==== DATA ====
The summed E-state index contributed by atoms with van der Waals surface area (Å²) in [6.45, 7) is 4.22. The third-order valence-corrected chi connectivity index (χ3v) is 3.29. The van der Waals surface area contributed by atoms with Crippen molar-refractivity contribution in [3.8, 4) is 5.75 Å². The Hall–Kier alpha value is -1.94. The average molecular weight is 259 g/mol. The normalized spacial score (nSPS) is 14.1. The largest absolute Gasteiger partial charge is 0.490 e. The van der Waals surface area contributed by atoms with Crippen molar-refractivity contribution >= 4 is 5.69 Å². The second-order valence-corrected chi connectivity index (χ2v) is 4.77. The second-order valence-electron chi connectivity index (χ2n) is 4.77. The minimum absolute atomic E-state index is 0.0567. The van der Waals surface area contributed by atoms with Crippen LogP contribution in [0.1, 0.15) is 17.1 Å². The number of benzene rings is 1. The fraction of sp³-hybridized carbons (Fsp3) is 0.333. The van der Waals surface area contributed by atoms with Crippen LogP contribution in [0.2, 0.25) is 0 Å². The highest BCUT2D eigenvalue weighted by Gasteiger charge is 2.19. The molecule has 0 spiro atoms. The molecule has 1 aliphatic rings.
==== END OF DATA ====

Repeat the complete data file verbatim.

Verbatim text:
The summed E-state index contributed by atoms with van der Waals surface area (Å²) in [6.45, 7) is 4.22. The third-order valence-corrected chi connectivity index (χ3v) is 3.29. The van der Waals surface area contributed by atoms with Crippen molar-refractivity contribution in [3.8, 4) is 5.75 Å². The Hall–Kier alpha value is -1.94. The average molecular weight is 259 g/mol. The normalized spacial score (nSPS) is 14.1. The largest absolute Gasteiger partial charge is 0.490 e. The van der Waals surface area contributed by atoms with Crippen molar-refractivity contribution >= 4 is 5.69 Å². The second-order valence-corrected chi connectivity index (χ2v) is 4.77. The second-order valence-electron chi connectivity index (χ2n) is 4.77. The minimum absolute atomic E-state index is 0.0567. The van der Waals surface area contributed by atoms with Crippen LogP contribution in [0.1, 0.15) is 17.1 Å². The number of benzene rings is 1. The fraction of sp³-hybridized carbons (Fsp3) is 0.333. The van der Waals surface area contributed by atoms with Crippen LogP contribution in [0.2, 0.25) is 0 Å². The highest BCUT2D eigenvalue weighted by Gasteiger charge is 2.19. The molecule has 0 spiro atoms. The molecule has 1 aliphatic rings.